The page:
Powered by a growing and energetic user base, Southeast Asia's internet economy hit an inflection point last year as gross merchandise value (a measure of online retailing) hit an estimated $72 billion, according to a joint study by search giant Google and Singaporean state-owned investment company Temasek.

That represented 2.8% of Southeast Asia's gross domestic product, the report says, adding that the region's internet economy is on track to exceed $240 billion, or 8% of GDP, by 2025. By comparison, the internet economy accounted for 6.5% of U.S. GDP in 2016.

Surging growth in online travel, e-commerce and ride-hailing has helped Southeast Asia produce at least 14 unicorns (privately held companies valued at more than $1 billion) over the past several years. Among them are rival ride-hailing companies Grab and Go-Jek, both of which were founded by returnees -- and both of which are considered decacorns, or companies valued at more than $10 billion.

A report by KPMG Enterprise says Southeast Asia is "growing hot in the eyes of VC investors." In the first quarter of this year, global venture-capital investment fell from the December quarter on the back of Brexit jitters and the U.S.-China trade war -- including in Asia. But Southeast Asia bucked the trend. The report also says that 2018 was a "significant year" for the region, with more than $7.8 billion invested across 327 deals, noting that "the numbers highlight the growing appetite of VC investors for Southeast Asia."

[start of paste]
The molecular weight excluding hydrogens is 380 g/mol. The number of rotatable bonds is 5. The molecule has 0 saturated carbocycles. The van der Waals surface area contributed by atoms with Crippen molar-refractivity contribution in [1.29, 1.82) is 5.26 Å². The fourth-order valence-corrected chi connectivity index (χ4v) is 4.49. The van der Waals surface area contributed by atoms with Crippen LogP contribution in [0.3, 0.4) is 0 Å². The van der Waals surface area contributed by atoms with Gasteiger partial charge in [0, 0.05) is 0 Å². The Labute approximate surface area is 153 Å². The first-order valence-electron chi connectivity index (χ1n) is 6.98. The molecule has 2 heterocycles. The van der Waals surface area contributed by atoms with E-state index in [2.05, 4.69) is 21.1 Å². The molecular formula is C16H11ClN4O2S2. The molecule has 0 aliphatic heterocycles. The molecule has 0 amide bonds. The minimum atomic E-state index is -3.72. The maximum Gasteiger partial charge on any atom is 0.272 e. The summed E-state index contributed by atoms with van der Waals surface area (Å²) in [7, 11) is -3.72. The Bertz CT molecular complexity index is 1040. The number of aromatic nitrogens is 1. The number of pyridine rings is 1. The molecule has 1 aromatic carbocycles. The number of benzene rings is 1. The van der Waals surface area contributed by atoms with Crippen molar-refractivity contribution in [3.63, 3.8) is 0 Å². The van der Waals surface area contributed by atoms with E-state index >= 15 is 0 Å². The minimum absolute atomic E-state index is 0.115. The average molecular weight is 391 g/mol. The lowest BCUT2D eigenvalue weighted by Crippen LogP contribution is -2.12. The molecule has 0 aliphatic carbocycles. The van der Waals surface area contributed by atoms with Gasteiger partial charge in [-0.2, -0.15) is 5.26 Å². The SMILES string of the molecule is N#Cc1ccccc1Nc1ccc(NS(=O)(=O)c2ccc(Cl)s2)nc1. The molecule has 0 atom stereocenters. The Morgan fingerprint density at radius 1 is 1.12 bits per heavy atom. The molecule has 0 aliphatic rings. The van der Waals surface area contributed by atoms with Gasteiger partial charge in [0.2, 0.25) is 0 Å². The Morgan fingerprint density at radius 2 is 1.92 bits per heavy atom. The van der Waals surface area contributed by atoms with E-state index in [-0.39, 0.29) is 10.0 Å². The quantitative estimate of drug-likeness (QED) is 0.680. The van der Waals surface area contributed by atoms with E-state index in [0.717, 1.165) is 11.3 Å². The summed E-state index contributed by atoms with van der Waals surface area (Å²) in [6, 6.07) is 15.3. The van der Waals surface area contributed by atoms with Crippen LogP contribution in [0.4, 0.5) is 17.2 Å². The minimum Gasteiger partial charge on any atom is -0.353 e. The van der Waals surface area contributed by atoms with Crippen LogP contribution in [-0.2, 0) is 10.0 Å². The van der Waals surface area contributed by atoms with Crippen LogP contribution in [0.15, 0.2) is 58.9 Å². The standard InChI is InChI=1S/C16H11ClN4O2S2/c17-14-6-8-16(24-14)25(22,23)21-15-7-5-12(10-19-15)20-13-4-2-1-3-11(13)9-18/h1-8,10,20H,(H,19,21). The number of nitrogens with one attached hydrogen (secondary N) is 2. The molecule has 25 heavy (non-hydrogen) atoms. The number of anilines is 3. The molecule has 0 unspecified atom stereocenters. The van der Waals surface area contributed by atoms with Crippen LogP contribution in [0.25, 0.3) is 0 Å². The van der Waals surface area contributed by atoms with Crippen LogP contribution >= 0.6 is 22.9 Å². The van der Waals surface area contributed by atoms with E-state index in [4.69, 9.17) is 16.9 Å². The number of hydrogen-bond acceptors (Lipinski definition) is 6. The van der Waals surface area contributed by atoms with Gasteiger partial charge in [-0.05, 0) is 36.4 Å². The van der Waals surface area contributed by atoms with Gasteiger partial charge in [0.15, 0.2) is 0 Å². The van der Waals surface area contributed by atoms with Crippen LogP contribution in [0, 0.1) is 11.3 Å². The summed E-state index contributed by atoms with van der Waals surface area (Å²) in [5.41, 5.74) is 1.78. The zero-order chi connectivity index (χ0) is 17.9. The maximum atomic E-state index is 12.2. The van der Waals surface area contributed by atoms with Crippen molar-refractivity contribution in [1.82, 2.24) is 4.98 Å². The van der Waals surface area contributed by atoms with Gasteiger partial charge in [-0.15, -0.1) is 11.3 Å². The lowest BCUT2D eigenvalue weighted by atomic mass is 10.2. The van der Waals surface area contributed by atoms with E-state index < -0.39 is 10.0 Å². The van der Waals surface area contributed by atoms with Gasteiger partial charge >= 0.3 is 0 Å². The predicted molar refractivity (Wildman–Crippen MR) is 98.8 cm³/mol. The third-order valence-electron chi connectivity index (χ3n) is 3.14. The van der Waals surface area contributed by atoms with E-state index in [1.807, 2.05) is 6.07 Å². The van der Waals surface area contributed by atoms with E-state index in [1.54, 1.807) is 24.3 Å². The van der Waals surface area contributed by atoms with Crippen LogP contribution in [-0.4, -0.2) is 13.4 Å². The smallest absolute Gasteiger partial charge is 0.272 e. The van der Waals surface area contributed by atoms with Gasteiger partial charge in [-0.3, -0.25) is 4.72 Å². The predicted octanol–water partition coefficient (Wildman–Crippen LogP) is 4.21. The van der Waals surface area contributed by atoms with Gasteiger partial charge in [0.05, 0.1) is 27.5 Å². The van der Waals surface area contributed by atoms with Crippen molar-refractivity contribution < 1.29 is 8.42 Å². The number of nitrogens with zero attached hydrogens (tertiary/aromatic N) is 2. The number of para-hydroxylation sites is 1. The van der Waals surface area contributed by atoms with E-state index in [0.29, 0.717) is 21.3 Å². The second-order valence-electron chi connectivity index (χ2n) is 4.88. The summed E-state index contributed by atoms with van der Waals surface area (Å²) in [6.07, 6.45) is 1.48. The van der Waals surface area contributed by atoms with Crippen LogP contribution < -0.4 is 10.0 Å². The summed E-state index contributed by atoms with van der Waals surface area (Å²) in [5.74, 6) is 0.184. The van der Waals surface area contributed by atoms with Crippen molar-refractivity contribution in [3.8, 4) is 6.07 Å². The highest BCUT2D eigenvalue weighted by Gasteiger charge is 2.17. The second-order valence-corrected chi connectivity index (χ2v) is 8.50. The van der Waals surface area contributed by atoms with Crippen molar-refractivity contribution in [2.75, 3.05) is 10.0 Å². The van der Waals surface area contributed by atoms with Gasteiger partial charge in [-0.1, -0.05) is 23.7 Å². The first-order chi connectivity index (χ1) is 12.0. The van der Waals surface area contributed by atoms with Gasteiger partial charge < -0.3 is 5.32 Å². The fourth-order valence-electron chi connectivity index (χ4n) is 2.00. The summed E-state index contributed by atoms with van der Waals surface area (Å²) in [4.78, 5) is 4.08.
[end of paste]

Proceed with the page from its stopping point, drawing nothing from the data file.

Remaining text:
With the unicorns and the overall startup ecosystem expanding, so too is the need for skills; mainly tech talent, but also other professionals. The Google/Temasek report estimates that more than 100,000 skilled professionals were employed in Southeast Asia's internet economy last year. That number is expected to double by 2025, as employment in the sector is growing "significantly faster" than in the rest of the economy, it adds.

But hiring skilled workers remains a critical challenge. A survey involving more than 100 key players in the regional startup scene shows 90% of respondents believe the skills gap is a major issue. The study, by Monk's Hill Ventures, a Singapore- and Jakarta-based venture capital fund, and Slush Singapore, a tech-startup event, shows that software engineers are the most difficult to find, followed by data-science and product-management staff.

The lack of workers is driving up salaries. Highly skilled professionals employed by internet companies in areas such as software engineering and digital marketing often command salaries three to five times higher than the median wages in Southeast Asian countries, according to the Google/Temasek report. "Talent needs are top of mind," it says, adding, "This ... is an issue for all SEA ecosystem stakeholders."

This certainly seems to be the case for Jakarta-based Go-Jek. The ride-hailing company, which launched its regional expansion last year, employs some 500 software engineers, but needs to hire 500 more by year-end, according to a Go-Jek employee familiar with the matter who declined to be named.